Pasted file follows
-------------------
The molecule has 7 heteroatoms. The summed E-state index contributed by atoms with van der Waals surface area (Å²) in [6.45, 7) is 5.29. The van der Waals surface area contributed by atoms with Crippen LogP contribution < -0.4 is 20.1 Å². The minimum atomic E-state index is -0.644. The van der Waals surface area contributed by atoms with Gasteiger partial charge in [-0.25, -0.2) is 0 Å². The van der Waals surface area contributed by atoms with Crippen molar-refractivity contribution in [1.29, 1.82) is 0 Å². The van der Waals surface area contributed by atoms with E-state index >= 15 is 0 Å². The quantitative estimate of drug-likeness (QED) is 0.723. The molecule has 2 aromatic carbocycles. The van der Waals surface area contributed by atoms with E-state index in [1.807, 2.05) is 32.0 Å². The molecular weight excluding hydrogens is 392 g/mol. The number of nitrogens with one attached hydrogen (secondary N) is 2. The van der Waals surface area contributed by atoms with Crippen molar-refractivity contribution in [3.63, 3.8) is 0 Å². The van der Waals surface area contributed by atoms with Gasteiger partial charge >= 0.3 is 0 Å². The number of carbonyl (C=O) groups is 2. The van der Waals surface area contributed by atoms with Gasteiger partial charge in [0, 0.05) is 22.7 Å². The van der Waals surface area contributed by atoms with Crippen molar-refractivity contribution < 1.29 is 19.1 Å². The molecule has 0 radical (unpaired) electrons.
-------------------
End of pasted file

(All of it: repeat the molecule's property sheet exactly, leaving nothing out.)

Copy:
The molecule has 7 heteroatoms. The summed E-state index contributed by atoms with van der Waals surface area (Å²) in [6.45, 7) is 5.29. The van der Waals surface area contributed by atoms with Crippen LogP contribution < -0.4 is 20.1 Å². The minimum atomic E-state index is -0.644. The van der Waals surface area contributed by atoms with Gasteiger partial charge in [-0.25, -0.2) is 0 Å². The van der Waals surface area contributed by atoms with Crippen molar-refractivity contribution in [1.29, 1.82) is 0 Å². The van der Waals surface area contributed by atoms with E-state index >= 15 is 0 Å². The quantitative estimate of drug-likeness (QED) is 0.723. The molecule has 2 aromatic carbocycles. The van der Waals surface area contributed by atoms with E-state index in [1.807, 2.05) is 32.0 Å². The molecular weight excluding hydrogens is 392 g/mol. The number of nitrogens with one attached hydrogen (secondary N) is 2. The van der Waals surface area contributed by atoms with Crippen molar-refractivity contribution in [3.63, 3.8) is 0 Å². The van der Waals surface area contributed by atoms with Gasteiger partial charge >= 0.3 is 0 Å². The number of carbonyl (C=O) groups is 2. The van der Waals surface area contributed by atoms with Gasteiger partial charge in [0, 0.05) is 22.7 Å². The van der Waals surface area contributed by atoms with Crippen molar-refractivity contribution < 1.29 is 19.1 Å². The molecule has 0 radical (unpaired) electrons.